Former President Bush top economist and current Chairman of the Economics department at Harvard University, Greg Mankiw joined Bloomberg Television’s Erik Schatzker and Scarlet Fu on “Market Makers” today and said he agreed with Republicans who say that as long as we pay off interest, we won’t be in a default.
Mankiw on whether Janet Yellen is the right choice:
“I think so. I think she is a great choice. I’m not a great fan of a lot of President Obama’s decisions, but this one I’m a fan of. Janet is a very smart economist. She’s very much mainstream, lots of Central Bank experience, and most important, she is a consensus builder. She’s not going to go her own way. She will look to her committee; she’s going to look to her staff and try to find a point of view a lot of people can sign onto. That’s good thing.”
On how Yellen’s policymaking and her behavior differs from Bernanke’s:
“I don’t think a lot. I think they’re quite close. She might be a little more dovish instinctually then Ben Bernanke is, but Ben has been quite aggressive on things like quantitative easing. Janet has been on board with that and maybe should have done more in terms of forward guidance. But she is basically very similar and they come from a similar intellectual tradition. Mainstream monetary economics. There is nothing crazy coming out of a Yellen Fed.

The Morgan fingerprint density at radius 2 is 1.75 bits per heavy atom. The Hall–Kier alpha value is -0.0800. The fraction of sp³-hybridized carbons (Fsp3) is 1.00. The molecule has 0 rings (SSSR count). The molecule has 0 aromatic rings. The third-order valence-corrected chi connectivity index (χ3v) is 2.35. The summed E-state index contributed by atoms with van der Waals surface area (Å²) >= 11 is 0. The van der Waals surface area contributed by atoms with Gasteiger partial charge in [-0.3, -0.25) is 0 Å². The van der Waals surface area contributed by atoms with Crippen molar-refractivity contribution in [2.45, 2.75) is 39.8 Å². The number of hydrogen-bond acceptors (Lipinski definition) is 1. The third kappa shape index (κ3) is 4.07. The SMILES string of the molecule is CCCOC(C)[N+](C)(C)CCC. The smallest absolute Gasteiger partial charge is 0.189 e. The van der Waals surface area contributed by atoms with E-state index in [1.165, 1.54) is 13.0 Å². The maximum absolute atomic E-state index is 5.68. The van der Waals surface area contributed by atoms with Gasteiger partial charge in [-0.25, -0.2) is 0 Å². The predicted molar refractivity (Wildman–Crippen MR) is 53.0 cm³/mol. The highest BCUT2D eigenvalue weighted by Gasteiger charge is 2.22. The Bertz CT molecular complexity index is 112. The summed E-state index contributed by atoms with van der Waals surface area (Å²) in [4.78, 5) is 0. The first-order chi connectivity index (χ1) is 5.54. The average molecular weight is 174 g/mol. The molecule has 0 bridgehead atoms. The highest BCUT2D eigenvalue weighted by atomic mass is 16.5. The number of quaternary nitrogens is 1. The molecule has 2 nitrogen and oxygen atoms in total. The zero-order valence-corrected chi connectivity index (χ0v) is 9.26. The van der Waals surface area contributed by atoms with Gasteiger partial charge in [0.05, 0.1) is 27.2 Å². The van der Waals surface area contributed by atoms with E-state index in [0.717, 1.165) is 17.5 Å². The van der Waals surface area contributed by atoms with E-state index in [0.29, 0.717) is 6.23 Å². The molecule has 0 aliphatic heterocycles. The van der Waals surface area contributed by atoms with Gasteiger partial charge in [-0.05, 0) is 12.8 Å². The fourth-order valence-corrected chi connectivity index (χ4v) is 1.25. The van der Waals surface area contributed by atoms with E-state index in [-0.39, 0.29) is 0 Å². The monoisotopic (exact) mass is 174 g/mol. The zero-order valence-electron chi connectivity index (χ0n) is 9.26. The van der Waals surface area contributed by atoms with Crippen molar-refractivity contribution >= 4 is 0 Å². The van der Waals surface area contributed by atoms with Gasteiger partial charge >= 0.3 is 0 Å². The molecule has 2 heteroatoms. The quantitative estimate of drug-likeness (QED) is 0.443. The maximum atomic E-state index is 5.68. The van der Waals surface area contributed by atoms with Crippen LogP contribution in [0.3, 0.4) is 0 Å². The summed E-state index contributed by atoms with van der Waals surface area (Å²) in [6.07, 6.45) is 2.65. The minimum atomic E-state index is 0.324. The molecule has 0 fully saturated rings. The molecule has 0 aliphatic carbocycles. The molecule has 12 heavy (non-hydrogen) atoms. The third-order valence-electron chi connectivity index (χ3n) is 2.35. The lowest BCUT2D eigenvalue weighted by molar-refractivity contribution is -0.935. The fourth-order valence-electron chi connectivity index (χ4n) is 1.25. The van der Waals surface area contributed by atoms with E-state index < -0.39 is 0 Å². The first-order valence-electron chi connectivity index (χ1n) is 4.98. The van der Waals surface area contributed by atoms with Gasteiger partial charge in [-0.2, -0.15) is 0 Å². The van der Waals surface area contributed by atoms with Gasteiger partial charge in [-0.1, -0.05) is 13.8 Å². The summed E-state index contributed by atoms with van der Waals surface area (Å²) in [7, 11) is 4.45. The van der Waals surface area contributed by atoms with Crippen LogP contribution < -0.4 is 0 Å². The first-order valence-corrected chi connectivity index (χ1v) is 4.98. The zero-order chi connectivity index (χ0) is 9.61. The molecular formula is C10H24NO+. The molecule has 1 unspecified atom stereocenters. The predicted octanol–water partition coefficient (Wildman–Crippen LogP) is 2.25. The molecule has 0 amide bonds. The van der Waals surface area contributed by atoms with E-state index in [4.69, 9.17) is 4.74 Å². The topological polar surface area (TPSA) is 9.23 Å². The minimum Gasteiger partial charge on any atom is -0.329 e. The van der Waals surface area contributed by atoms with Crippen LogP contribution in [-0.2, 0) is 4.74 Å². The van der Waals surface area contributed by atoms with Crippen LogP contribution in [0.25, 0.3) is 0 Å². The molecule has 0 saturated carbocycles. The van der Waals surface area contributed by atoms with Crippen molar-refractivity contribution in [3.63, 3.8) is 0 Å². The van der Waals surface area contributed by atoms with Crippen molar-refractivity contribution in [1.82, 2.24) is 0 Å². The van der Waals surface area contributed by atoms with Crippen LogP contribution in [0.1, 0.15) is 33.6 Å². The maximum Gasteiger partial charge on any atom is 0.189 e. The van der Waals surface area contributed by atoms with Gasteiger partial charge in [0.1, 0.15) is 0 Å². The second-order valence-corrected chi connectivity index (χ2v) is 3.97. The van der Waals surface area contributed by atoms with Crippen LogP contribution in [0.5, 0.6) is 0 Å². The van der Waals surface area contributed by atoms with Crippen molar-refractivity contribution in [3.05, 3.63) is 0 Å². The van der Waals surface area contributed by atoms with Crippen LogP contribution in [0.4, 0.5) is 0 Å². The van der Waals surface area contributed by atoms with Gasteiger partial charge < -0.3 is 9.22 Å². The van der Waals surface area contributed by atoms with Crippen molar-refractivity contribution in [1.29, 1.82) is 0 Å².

On whether he agrees that Yellen focuses too much on labor statistics and will wait until they turn ushering in more inflation than we might otherwise like:
“That’s always a concern. The Fed has a dual mandate. It’s supposed to think of both inflation and employment. Lately, inflation has not been a problem so they have been focused on the employment problem. The question is when things change, whether she will change appropriately. That’s a big question. I see no reason to think she wouldn’t change. She has been committed to the two percent inflation target and hasn’t been open to suggestion that inflation should rise about that. I expect her to be true to her word and when inflation looks like it’s going to be a problem, she will respond accordingly.”
On whether Yellen was a natural appointment:
“From a communication standpoint, this is a very natural appointment. Because she has been a vice chair on the Fed and in line with current policy. This is a seamless transition as you can possibly imagine. She has been there and has been right on Ben Bernanke’s side.
On whether not knowing much about Yellen’s views on regulation is a big risk:
“I think she will develop those views. My guess is she did not come with strong priors on this but they are developing. She will probably be more in favor of stronger regulations than Alan Greenspan was. That’s totally appropriate given what we have known over the past few years. Her husband, George Akerlof, is a very prominent economist and has written about the savings and loan crisis. To the extent they are one mind. They’d bring a lot of work together. One suspect Janet will have a more skeptical toward financial institutions than others might.”